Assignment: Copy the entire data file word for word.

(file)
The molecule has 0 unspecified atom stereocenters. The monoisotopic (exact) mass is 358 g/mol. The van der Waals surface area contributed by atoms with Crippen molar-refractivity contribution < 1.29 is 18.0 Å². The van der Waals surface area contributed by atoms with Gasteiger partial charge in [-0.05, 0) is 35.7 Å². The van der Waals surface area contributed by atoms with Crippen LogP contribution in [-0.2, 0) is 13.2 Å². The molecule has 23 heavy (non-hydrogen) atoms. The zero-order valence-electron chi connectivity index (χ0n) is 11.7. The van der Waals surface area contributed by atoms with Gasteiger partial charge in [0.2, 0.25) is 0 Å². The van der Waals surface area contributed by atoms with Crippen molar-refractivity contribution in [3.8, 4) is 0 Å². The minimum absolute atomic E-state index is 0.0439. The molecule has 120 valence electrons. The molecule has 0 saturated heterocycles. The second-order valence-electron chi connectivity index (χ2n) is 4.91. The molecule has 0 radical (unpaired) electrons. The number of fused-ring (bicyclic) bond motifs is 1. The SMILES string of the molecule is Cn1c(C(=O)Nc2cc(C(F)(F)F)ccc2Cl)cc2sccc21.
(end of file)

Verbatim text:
The molecule has 0 unspecified atom stereocenters. The monoisotopic (exact) mass is 358 g/mol. The van der Waals surface area contributed by atoms with Crippen molar-refractivity contribution < 1.29 is 18.0 Å². The van der Waals surface area contributed by atoms with Gasteiger partial charge in [-0.05, 0) is 35.7 Å². The van der Waals surface area contributed by atoms with Crippen LogP contribution in [-0.2, 0) is 13.2 Å². The molecule has 23 heavy (non-hydrogen) atoms. The zero-order valence-electron chi connectivity index (χ0n) is 11.7. The van der Waals surface area contributed by atoms with Gasteiger partial charge in [0.2, 0.25) is 0 Å². The van der Waals surface area contributed by atoms with Crippen molar-refractivity contribution in [3.8, 4) is 0 Å². The minimum absolute atomic E-state index is 0.0439. The molecule has 120 valence electrons. The molecule has 0 saturated heterocycles. The second-order valence-electron chi connectivity index (χ2n) is 4.91. The molecule has 0 radical (unpaired) electrons. The number of fused-ring (bicyclic) bond motifs is 1. The SMILES string of the molecule is Cn1c(C(=O)Nc2cc(C(F)(F)F)ccc2Cl)cc2sccc21.